Alfa Romeo 156 Bodyshell
Frewer Ferrari F50 Bodyshell
Tenth Technology Predator
Having the Right Bodyshell
It is commonly understood that weight improves traction. If you have ever seen TV coverage of any kind of full size motor racing, you will have heard the terms, aerodynamics and down force. Well, they also relate to small scale models in exactly the same manner.
Bodyshell aerodynamics for RC model cars is a science in itself, and the wrong one could loose you the race. Back in my day the shell to have for 1:10 on-road, was the Alfa Romeo 156. The bodyshell that came with my Schumacher SST kit was a Peugeot 406, but that soon went into the bin when I got the Alfa. The difference in performance was amazing, but it wasn't a patch on the Frewer, Ferrari F50. The rear wing on that bodyshell was phenomenal; it was the fastest thing on the track, great for club racing, but to my cost, illegal for top level racing. Regulations stipulate that the rear wing should be no higher than the roof of the car, the Frewer wing was way too high, so another one was relegated to the "do not use" box.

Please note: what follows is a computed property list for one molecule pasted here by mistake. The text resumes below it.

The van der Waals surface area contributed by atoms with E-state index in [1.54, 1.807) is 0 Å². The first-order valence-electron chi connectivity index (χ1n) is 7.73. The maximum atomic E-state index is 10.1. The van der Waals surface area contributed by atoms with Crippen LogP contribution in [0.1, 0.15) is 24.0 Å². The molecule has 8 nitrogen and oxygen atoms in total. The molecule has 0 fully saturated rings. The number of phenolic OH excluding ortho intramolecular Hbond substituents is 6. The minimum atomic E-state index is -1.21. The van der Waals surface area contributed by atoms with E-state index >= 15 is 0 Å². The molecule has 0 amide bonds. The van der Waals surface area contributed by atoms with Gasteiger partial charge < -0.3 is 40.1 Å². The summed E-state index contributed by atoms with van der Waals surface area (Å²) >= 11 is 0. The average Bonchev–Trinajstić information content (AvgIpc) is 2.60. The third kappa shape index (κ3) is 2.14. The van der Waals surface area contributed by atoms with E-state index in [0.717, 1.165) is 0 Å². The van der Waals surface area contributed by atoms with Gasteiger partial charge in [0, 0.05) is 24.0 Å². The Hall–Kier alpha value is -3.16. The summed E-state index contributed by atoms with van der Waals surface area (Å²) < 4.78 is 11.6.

Off-Road models also benefit from aerodynamics and downforce, but to a lesser extent than on road models. The rear wing provides good downforce for better rear end traction and is discussed in detail in one of my other articles.
Way back in 1994, a company named Tenth Technology produced a 1:10 buggy called the Predator. The design of the car was innovative to say the least, with inboard laydown cantilever operated shocks and extra low, almost flat bodyshell. The most eye-catching element of the design were the wings. Not only did it have a nice large wing on the rear, it also had one at the front. It was one of those cars where the idea seemed good, and the car was fast … very fast, and did once win the British Championship. The problem was its fragility. Any small knock damaging the front wing, made it un-drivable.
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